Processing of 3-D seismic data

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Seismic Data Analysis
Series Investigations in Geophysics
Author Öz Yilmaz
ISBN ISBN 978-1-56080-094-1
Store SEG Online Store

Almost all concepts of 2-D seismic data processing apply to 3-D data processing. Additional complications do arise in 3-D geometry quality control, statics, velocity analysis, and migration. Editing traces with high-level noise, geometric spreading correction, deconvolution and trace balancing, field statics applications (for land and shallow-water data) are done as for 2-D surveys. In conventional 2-D processing, traces are collected into common-midoint (CMP) gathers, while in 3-D processing, traces are collected into common-cell gathers. A common-cell gather coincides with a CMP gather for swath shooting when the lines are straight. Sorting into common-cell gathers introduces special problems. For a dipping reflector, there is the problem of azimuthal variations of the normal moveout (NMO) within the cell for most land data and for marine data with significant cable feathering. While in this section, important aspects of marine and land 3-D processing are discussed, 3-D poststack migration is devoted to 3-D migration.

Figure 7.2-1 is the base map for a land 3-D survey that covers a surface area of nearly 270 km2. The bin size is 25 × 25 m, and there are 520 inlines and 820 crosslines. The 3-D survey presented here comprises more than five million recorded traces, and more than 400,000 stacked traces. Table 7-1 provides a list of the survey parameters.

Table 7-1. Processing parameters for the land 3-D survey data set used to describe 3-D processing in this section.
Shot interval in m 25
Group interval in m 50
Receiver line spacing in m 500
Number of receiver lines per swath 6
Number of groups per receiver line 80
Bin size in m × m 25 × 25
Fold of coverage 12
Number of bins per km2 1600
Number of bins in the survey 426,400
Sampling interval in ms 4
Maximum time in ms 4000
Number of prestack traces 5,116,800
Data volume in gigabytes 20.5

Note the irregularities in vibroseis source-array locations — this is mainly a result of cultural restrictions, such as the presence of farm houses and croplands. Figure 7.2-1 also shows a sketch of the recording geometry. There are 6 receiver lines at 500-m intervals, each comprising 80 groups at 50-m intervals. Shots are placed perpendicular to the swath and at the centers of the receiver lines.

Figure 7.2-2 shows selected shot records from the 3-D survey of Figure 7.2-1. Each shot record comprises subrecords each of which corresponds to one of the six receiver lines in the swath. Depending on the shot location relative to the receiver lines in the swath, arrival times of refraction and reflection events vary from one subrecord to another. In some records, ground-roll energy is present; nevertheless, shot records contain generally contain fairly coherent reflection events.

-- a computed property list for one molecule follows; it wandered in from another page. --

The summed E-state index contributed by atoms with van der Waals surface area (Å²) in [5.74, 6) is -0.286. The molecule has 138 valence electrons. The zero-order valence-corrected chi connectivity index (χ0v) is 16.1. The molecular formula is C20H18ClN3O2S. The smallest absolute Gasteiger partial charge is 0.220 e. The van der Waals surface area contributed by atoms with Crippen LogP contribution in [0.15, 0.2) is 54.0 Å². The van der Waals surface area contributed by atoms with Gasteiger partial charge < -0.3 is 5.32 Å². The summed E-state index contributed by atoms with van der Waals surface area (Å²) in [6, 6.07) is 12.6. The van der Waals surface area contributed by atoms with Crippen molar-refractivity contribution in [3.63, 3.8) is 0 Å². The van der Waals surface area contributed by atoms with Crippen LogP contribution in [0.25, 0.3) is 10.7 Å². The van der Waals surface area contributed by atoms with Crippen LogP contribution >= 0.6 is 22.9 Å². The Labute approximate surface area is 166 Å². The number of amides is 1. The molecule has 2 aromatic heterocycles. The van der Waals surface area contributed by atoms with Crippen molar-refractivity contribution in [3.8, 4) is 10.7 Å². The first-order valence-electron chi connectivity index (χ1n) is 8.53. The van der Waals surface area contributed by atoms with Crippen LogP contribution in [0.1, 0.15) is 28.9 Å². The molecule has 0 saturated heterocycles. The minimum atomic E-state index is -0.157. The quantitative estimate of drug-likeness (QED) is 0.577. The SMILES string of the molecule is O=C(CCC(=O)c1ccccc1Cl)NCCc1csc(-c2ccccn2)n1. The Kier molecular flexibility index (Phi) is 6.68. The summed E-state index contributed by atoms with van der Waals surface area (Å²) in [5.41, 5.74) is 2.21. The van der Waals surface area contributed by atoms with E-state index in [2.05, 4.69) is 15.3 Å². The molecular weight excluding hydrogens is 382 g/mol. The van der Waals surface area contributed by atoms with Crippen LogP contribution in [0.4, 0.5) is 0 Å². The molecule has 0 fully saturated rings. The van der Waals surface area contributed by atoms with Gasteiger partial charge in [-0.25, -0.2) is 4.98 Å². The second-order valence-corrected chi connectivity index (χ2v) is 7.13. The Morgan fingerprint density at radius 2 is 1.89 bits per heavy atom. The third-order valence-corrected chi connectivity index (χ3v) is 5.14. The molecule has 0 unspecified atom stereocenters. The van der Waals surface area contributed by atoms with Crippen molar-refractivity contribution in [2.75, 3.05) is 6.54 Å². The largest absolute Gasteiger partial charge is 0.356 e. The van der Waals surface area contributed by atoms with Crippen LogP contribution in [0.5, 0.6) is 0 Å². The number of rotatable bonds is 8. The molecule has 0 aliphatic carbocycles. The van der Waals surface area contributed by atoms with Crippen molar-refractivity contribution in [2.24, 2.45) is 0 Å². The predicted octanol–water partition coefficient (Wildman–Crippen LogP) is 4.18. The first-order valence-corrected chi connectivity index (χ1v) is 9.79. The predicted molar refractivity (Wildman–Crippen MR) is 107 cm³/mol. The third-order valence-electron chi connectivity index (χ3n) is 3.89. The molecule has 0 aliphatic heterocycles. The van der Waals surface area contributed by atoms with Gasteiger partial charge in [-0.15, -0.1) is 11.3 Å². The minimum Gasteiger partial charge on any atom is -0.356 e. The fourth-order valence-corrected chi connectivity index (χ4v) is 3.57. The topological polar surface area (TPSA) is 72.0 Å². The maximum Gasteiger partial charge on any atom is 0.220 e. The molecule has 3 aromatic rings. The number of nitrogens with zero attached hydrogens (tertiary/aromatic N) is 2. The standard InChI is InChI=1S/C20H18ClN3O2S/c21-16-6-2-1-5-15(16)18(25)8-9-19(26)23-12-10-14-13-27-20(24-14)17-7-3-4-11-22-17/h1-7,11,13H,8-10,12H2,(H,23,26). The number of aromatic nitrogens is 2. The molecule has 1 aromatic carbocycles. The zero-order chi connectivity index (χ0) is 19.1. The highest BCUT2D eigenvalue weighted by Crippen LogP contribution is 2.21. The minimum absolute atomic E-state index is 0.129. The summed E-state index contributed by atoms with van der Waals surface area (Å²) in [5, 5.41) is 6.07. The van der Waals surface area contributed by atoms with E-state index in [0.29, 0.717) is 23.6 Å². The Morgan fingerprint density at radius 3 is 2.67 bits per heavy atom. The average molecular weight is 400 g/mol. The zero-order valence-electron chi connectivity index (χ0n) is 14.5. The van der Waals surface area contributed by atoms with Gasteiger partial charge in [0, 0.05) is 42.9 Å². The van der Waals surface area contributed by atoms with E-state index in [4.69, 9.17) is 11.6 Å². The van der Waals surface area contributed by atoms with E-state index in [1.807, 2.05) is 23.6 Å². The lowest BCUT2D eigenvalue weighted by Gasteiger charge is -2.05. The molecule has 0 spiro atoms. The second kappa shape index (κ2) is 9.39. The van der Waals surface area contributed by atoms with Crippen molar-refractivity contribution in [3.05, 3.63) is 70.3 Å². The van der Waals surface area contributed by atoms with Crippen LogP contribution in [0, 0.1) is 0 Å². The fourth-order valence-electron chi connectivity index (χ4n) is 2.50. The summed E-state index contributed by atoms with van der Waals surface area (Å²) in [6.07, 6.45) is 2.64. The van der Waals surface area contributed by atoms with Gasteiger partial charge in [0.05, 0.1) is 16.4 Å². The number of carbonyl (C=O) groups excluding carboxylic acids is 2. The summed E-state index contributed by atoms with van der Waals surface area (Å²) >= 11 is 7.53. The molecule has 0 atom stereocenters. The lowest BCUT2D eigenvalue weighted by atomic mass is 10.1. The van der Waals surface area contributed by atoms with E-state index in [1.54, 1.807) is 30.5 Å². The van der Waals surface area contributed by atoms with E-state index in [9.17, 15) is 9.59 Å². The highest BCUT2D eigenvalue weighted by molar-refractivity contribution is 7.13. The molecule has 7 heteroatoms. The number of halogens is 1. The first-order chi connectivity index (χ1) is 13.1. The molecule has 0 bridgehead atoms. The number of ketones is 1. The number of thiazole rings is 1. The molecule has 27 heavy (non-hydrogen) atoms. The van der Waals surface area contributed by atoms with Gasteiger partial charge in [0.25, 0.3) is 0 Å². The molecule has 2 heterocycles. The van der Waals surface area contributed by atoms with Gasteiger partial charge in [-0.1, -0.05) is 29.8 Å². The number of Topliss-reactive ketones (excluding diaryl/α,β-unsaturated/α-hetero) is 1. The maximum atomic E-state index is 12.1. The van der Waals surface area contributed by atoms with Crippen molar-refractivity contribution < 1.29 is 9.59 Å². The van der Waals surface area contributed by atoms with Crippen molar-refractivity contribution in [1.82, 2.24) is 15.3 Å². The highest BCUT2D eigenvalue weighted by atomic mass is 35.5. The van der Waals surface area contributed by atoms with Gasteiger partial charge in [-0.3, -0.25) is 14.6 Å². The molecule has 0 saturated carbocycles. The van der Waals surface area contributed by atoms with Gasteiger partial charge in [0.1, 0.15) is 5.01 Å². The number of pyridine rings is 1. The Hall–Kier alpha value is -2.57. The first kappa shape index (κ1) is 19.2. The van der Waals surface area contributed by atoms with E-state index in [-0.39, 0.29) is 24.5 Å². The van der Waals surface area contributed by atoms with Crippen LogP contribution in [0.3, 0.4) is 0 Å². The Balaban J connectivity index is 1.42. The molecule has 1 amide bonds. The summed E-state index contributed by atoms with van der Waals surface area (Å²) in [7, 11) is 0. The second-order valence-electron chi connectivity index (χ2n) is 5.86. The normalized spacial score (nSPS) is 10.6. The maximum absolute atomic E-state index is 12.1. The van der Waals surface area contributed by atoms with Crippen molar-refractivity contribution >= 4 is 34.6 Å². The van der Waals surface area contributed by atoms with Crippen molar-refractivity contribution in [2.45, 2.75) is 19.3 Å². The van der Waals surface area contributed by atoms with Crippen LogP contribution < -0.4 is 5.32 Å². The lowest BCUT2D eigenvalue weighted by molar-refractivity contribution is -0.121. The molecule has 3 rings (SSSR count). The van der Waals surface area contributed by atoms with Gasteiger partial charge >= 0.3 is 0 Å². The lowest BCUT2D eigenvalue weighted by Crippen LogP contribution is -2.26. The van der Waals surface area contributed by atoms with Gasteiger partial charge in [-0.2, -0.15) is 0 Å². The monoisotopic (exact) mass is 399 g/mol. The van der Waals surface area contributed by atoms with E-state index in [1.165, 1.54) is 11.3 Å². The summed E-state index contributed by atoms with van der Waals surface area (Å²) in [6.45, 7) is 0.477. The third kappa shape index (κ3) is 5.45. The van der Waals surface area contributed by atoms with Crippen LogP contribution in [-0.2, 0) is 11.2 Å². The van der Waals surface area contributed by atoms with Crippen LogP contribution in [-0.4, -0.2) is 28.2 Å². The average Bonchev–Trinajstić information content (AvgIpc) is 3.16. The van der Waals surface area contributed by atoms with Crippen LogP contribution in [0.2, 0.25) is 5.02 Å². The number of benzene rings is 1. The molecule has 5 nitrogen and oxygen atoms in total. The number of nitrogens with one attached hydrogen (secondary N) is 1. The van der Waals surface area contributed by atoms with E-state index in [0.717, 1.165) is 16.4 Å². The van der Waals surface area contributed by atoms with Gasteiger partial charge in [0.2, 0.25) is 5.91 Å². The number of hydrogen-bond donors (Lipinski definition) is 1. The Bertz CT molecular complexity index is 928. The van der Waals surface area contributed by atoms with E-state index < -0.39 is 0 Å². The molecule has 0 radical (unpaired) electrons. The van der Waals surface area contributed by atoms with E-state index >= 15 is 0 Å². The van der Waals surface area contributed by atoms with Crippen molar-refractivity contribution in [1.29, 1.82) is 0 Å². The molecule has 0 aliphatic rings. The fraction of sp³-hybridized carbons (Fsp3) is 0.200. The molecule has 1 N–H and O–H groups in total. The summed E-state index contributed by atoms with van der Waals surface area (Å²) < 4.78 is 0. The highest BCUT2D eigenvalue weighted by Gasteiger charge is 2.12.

Figure 7.2-3 shows the source and receiver elevations, and the full-fold of coverage over the survey area. Elevations generally increase from southwest to north-east. Note the irregular pattern of the source-array locations and the more-or-less regular layout of the receiver lines in the east-west direction. The average fold of coverage is 12 over the survey area. Note however the variations in fold that follow a regular pattern of striations, and the low-fold area in the center.

Aside from the full-fold coverage map (Figure 7.2-3), it is necessary to examine the fold of coverage for a range of offsets. Figure 7.2-4 shows three coverage maps for offset ranges 0-1000, 1000-2000, and 2000-4000 m. The near-offset fold of coverage appears to be fairly uniform over the survey area. The mid-offset fold of coverage appears to be low and exhibits some variations. Finally, the far-offset fold of coverage map shows that there are bins with missing far-offset traces. Coverage maps are essential to quality control in processing and interpretation. Variations in fold of coverage obviously have undesirable effects on velocity estimation, multiple attenuation, noise attenuation and amplitude variation with offset (AVO) analysis. With missing far offsets, for instance, success in multiple attenuation is compromised.

Fold of coverage should also be examined within the context of source-receiver azimuthal variations. Figure 7.2-5 shows coverage maps for source-receiver azimuths that fall within three ranges — range 1: (340-40) and (160-220); range 2: (40-100) and (220-280); and range 3: (280-340) and (100-160) degrees measured from the north. As a direct consequence of the recording geometry (Figure 7.2-1), the near offsets are largely confined to azimuths that fall in range 1, the middle offsets are largely confined to azimuths that fall in range 2, and the far offsets are largely confined to azimuths that fall in range 3.

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Processing of 3-D seismic data
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